Is the South losing its "cultural Christianity," as Southern Baptist Theological Seminary President Albert Mohler describes it?
New research indicates that "the percentage of Alabamians not affiliated with a specific religion surpasses the percentage of white mainline Protestants, ranking it third among 'religious' groups," Alabama Godbeat pro Carol McPhail recently reported.
The numbers cited in that story prompted this opinion piece a few days later:
Meanwhile, The Atlantic made a big splash on social media this week with this provocative claim:
From The Atlantic article by Robert P. Jones, CEO of Public Religion Research Institute:
Compared to 2007, just after the 2006 midterm elections, the five southern states where there are tight Senate races have one thing in common: the proportion of white evangelical Protestants has dropped significantly.
1. In Arkansas, where Republican and freshman Representative Tom Cotton is locked in a tight race with two-term Democratic Senator Mark Pryor, the white evangelical Protestant proportion of the population has dropped from 43 percent to 36 percent.
2. In Georgia, where Democratic candidate Michelle Nunn is battling Republican candidate David Perdue for retiring Senator Saxby Chambliss’s seat, white evangelical Protestants made up 30 percent of the population in 2007 but that number is currently down to 24 percent.
3. The proportion of white evangelicals in Kentucky has plunged 11 points, from 43 percent to 32 percent; here Senate Minority Leader Mitch McConnell faces the Democratic Alison Grimes, the secretary of state.
4. In Louisiana, where Republican Representative Bill Cassidy is up against three-term Democrat Mary Landrieu, white evangelicals have slipped from being 24 percent of the population to 19 percent.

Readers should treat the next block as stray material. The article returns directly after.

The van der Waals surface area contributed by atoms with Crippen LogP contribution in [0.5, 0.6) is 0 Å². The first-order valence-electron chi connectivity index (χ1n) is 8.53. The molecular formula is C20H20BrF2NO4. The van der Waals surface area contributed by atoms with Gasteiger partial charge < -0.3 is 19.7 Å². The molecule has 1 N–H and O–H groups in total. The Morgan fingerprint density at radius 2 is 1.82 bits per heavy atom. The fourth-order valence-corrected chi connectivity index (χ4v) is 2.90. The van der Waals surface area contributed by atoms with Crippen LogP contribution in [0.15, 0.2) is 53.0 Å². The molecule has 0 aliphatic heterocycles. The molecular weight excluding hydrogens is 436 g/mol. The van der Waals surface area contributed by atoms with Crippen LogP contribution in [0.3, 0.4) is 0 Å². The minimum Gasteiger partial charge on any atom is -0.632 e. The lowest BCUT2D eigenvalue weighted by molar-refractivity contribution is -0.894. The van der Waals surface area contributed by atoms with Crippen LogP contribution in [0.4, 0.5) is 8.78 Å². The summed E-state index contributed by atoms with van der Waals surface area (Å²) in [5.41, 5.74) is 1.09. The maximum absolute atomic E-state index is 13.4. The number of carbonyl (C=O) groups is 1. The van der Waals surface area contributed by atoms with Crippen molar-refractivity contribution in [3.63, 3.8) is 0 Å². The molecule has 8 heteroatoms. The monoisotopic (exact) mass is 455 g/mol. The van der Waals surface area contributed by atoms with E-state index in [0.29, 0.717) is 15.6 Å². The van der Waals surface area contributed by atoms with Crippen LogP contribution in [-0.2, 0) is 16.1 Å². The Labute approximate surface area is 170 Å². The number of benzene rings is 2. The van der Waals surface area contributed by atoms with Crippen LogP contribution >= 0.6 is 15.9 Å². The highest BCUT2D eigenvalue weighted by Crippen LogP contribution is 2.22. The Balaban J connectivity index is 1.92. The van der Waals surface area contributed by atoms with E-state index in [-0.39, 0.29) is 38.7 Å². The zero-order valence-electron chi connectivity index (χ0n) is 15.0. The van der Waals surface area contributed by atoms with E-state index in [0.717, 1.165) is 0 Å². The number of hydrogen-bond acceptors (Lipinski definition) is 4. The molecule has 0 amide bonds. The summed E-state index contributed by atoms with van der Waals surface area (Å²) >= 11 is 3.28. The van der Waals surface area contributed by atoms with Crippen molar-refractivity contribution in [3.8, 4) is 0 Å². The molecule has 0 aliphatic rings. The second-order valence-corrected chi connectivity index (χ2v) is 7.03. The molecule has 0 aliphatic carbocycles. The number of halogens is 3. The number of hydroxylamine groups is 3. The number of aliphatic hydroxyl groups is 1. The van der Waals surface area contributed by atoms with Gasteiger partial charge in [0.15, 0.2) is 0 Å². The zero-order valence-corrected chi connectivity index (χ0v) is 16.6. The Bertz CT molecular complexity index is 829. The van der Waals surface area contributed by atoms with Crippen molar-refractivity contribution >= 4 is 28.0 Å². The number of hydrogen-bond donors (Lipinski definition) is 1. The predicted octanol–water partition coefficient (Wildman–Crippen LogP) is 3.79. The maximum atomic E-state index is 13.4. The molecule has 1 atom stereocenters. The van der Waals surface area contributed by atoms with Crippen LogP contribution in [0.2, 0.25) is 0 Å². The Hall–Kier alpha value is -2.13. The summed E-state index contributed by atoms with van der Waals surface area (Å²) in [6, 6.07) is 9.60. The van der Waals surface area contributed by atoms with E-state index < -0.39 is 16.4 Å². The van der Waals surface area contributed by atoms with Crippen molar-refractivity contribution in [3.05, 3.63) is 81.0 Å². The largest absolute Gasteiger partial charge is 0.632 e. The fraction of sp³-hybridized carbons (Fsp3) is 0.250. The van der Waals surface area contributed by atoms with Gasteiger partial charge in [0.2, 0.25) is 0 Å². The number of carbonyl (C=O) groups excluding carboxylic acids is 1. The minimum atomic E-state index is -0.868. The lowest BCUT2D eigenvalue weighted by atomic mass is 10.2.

5. Likewise, North Carolina has seen a dip in the white evangelical proportion of its population, from 37 percent to 30 percent; here incumbent Democrat Kay Hagan battles Republican Speaker of the North Carolina House Thom Tillis.
But what was it that Mark Twain said about "lies, damned lies and statistics?"
The stats reported by Jones made Religion News Service blogger Tobin Grant's "spidey-sense start buzzing," as he put it. Grant decided to examine the numbers behind the numbers.
From Grant's RNS post:
Jones showed results from a massive survey PRRI completed last year and compared them to Pew Research Center’s 2007 Religious Landscape survey. White evangelicals have dropped from 22 percent of Americans to just 18 percent.
Reading this, my spidey-sense started buzzing: that would be an 18 percent drop in just seven years! More than that, the numbers Jones were reporting didn’t match the 26 percent reported by the Landscape Survey. 18-22-26? The numbers didn’t make sense—at least not to me.
Re-reading the piece, I figured out part of the problem. The headline was a bait-and-switch. This wasn’t about all southern evangelicals but white southern evangelicals. And “white” meant excluding anyone who was Latino, too.
I ran the Pew data, moving anyone who was neither-white-nor-Latino out of the evangelical tradition. That reduced the evangelical percentage down to the 22% PRRI reported, but some of the state percentages were still much higher than Jones was reporting.
And Grant is just getting his started. Before retweeting The Atlantic piece, be sure to read his analysis. Read it all.